“Well, it was like I was viewing everything from the cockpit and the plane was plummeting toward the ground. I know what you’re thinking but I learned long ago to trust my instincts.”
“For a long time I was able to see certain things that hadn’t yet occurred. Mostly terrible things.”
“You mean like visions? Tragedies? Things like that?”
“Yeah, stuff most people wouldn’t want to see. Murders, accidents, disasters.”
“Did these things come true?”
Doug suddenly felt uncomfortable. “Some of them.”
“So you don’t see them now?”
“No till today. It’s been a long time. More than ten years. Since before I met . . . Annie.” The revelation struck Doug like ice water. He had never consciously made the connection until now. It was so obvious. Why hadn’t he seen it?
“And Annie is . . . ?”
“You don’t wear a ring.”
“Neither of us does. I’m not sure why. I love her more than anything.”
Something in Lucy’s demeanor changed. It was a subtle adjustment, but Doug’s keen intuition picked up on it. She was an attractive woman; no doubt about that. She had red-brown hair that hung in long, thick waves to her shoulders, large ice-blue eyes and full, generous lips. She carried an air of sophistication, her diction was learned and professional, and her manner spoke of breeding and education. He couldn’t pigeonhole which part of the country she was from because there was no discernable accent. Doug liked the way she looked and the way she carried herself, confident without being pushy. Self assured in her womanhood. A small pang of guilt seized his heart. Here he was, not four hours away from Annie, the love of his life, and he was sizing up another woman. But it wasn’t really like that, not sexual anyway. After the events of the past several days he was simply enjoying the saneness of normal company and conversation.
“Have you seen things that did not directly affect your own life?” Lucy asked.
“Oh, say an earthquake in Pakistan or a hurricane in the Gulf of Mexico.”
Doug thought about it for a moment, wondering where this line of questioning was leading. This woman was more than just curious. He was suddenly sure of it. She’d purposely gotten off the plane and had waited in the terminal until he’d emerged from the security office. Then she’d followed him into the cafe. Hell, the more he thought about it, the more he began to believe she’d been watching him since boarding the first plane. This conclusion was both tantalizing and a little unsettling.
“Yeah, I’ve seen a few things. Why are you so interested in this?”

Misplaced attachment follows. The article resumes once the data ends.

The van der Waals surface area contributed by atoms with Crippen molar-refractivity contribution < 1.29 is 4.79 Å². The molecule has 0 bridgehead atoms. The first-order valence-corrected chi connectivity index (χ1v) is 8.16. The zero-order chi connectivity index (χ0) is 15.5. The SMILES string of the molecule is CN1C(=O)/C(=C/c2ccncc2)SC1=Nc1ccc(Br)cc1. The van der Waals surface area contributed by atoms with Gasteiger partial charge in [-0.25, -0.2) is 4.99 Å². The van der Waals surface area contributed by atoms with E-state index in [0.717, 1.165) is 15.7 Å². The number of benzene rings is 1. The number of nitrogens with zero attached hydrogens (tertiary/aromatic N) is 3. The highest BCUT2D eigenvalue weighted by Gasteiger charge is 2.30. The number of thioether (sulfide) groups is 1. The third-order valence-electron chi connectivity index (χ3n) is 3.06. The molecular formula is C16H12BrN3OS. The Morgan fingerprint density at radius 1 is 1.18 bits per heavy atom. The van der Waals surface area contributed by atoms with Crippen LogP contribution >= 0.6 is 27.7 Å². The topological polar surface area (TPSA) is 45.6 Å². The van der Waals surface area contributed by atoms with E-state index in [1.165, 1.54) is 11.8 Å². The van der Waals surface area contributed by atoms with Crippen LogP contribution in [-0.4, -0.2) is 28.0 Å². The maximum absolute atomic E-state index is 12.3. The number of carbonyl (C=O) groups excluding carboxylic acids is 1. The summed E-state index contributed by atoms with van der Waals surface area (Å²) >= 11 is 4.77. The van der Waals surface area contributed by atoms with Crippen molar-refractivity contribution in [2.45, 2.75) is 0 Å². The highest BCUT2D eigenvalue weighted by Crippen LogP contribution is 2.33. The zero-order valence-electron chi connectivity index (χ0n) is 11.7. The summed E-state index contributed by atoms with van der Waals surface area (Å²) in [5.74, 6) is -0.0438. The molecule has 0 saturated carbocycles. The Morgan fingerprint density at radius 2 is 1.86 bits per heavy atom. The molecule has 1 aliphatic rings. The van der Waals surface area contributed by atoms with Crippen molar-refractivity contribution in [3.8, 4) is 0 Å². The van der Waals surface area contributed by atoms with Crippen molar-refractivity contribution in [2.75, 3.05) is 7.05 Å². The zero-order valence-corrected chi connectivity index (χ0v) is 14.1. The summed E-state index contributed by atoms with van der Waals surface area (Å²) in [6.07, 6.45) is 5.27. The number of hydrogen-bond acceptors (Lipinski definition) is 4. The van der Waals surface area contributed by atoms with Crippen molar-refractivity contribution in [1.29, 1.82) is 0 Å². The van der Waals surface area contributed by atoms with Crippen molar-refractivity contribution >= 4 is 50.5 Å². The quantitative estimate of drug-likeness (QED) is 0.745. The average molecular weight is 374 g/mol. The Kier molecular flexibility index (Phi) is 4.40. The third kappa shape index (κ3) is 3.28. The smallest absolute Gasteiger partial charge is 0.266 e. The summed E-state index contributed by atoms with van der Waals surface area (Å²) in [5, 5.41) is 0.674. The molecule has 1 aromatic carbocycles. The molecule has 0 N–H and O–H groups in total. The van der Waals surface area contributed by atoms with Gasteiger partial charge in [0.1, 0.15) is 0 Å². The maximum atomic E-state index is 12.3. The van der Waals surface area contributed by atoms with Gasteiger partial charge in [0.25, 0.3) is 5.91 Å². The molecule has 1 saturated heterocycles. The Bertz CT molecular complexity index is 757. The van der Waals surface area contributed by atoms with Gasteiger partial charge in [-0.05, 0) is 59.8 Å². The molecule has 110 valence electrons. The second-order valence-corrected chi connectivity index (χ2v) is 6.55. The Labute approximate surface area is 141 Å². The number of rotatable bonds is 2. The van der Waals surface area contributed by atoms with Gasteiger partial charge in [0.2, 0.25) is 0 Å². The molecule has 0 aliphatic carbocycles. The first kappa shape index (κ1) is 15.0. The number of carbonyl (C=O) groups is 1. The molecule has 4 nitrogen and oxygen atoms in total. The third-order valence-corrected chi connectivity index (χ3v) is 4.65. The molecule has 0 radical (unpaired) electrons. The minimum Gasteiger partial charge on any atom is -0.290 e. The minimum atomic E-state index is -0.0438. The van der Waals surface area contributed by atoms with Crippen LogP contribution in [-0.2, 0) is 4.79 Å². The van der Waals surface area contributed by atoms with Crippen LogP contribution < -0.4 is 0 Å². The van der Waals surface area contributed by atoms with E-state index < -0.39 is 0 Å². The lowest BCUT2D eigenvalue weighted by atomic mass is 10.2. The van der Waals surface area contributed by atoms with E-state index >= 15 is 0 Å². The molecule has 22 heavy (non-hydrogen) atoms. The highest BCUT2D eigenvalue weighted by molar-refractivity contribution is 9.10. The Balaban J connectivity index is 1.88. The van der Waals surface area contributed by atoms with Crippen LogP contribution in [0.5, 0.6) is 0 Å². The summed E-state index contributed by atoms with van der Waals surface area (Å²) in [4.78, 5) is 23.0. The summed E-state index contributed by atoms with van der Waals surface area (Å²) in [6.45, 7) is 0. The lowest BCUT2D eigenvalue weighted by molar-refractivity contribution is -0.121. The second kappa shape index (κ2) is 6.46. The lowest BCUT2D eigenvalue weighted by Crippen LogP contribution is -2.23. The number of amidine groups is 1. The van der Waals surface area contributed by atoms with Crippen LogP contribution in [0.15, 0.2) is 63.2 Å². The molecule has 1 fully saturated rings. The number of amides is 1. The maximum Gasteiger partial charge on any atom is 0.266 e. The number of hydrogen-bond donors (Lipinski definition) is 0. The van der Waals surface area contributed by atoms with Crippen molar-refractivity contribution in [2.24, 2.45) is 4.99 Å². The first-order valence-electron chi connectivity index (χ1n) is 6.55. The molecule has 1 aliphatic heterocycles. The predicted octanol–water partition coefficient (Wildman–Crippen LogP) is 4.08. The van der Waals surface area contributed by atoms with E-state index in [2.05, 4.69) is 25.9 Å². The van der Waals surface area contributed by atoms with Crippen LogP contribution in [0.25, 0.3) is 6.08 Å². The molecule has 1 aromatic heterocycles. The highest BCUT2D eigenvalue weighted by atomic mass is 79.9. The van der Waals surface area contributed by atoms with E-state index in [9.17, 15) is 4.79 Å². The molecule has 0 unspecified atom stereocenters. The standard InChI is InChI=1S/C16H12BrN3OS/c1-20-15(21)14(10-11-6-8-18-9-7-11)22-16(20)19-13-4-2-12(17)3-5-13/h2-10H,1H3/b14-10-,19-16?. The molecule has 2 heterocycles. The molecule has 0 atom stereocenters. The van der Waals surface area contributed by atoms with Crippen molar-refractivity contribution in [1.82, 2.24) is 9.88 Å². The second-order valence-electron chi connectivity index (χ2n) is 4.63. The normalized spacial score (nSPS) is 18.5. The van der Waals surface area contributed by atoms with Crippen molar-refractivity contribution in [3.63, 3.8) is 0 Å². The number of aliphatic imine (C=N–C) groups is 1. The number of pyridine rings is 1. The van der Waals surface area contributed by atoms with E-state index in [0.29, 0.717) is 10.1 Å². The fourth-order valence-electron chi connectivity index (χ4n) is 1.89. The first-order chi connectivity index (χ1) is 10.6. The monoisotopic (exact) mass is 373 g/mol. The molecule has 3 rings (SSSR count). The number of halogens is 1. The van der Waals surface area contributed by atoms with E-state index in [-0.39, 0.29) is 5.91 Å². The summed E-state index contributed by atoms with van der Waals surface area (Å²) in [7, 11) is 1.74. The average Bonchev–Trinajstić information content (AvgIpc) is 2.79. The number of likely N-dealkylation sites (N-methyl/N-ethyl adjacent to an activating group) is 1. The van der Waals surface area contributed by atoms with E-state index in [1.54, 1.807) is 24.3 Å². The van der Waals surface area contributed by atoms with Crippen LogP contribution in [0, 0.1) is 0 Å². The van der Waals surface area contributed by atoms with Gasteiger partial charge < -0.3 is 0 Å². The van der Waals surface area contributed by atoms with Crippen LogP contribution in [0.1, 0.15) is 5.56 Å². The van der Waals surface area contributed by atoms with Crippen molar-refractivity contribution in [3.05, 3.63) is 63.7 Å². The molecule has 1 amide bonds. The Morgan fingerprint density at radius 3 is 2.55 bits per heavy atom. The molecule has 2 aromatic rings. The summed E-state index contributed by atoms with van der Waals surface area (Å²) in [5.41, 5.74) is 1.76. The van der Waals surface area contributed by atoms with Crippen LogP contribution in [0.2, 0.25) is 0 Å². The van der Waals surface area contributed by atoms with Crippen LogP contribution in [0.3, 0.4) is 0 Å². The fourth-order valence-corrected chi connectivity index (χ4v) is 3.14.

“A gift like yours is rare.”
Doug gave a short laugh. “I wouldn’t call it a gift exactly.”
“No? What would you call it then?”
“How about a curse?”
Lucy could not mask the inquiry in her eyes. She was definitely specifically interested in him. Doug suddenly felt on edge.
There will be a great test.
“Listen,” he said, looking up at the clock above the bar. “My plane’s taking off in an hour and I need to get rid of some of this coffee.” He stood. “Pleasure,” he said.
Lucy stood up with him. “I hope I didn’t offend you.”
“No. Actually I’ve enjoyed your company.” He took her hand.
“What’s your flight number?” Lucy asked.
He pulled his boarding pass out and told her.
“What a coincidence,” she said. “Same as mine.”
Doug surveyed Lucy for a long contemplative moment before saying, “Well, maybe I’ll see you on the plane. Nice talking to you.” He walked away leaving Lucy standing in the café watching him go.
He wasn’t kidding about the coffee. He found a restroom across the hall.
There was one other guy standing at the urinals. Doug unzipped and began pissing into the porcelain bowl. The guy next to him finished, quickly washed his hands and left the room. Now Doug was alone. The place was eerily silent. He felt a little claustrophobic; something was wrong. He needed to move quickly. The walls were closing in on him. He zipped and went to the lavatory. He was washing his hands when a stall door burst open behind him. He saw it in the mirror.
Too late, he realized his error.
Doug whirled. He could not see the man’s face. There was something over it. Something shimmering and weird. The man held a gun with an attached silencer sleeve. Doug lunged toward him. He heard the weapon cough as the round left the barrel. The bullet punched a hole in his upper abdomen. It was like being struck by a truck. The wind went out of him and his knees buckled. The weapon coughed again. The second round entered his chest and went straight through, spraying blood on the lavatory and mirror behind him. He pitched forward, still conscious and completely aware of the fact that he’d just been murdered by a man with no face.
The outer door slammed open and for just a moment he saw Lucy Ferguson’s face. So pretty, he thought. But what is she doing in the men’s toilet? He closed his eyes.
“Christ, what a mess,” somebody said. The voice belonged to a man. The man who’d just murdered him? No, he didn’t think so.
Doug opened his eyes a fraction but he could not see who the talker was.
“He’s still with us,” Lucy said.
“Thank God,” said the voice he did not recognize.
“Hold on, Doug,” Lucy said. “We’ve got you. We’re not going to let you die.”
What the hell was she talking about? He was dying. Probably already dead, actually. He let his eyes close again. By degrees the pain retreated and the voices retreated, and as he died he dreamed of times long ago.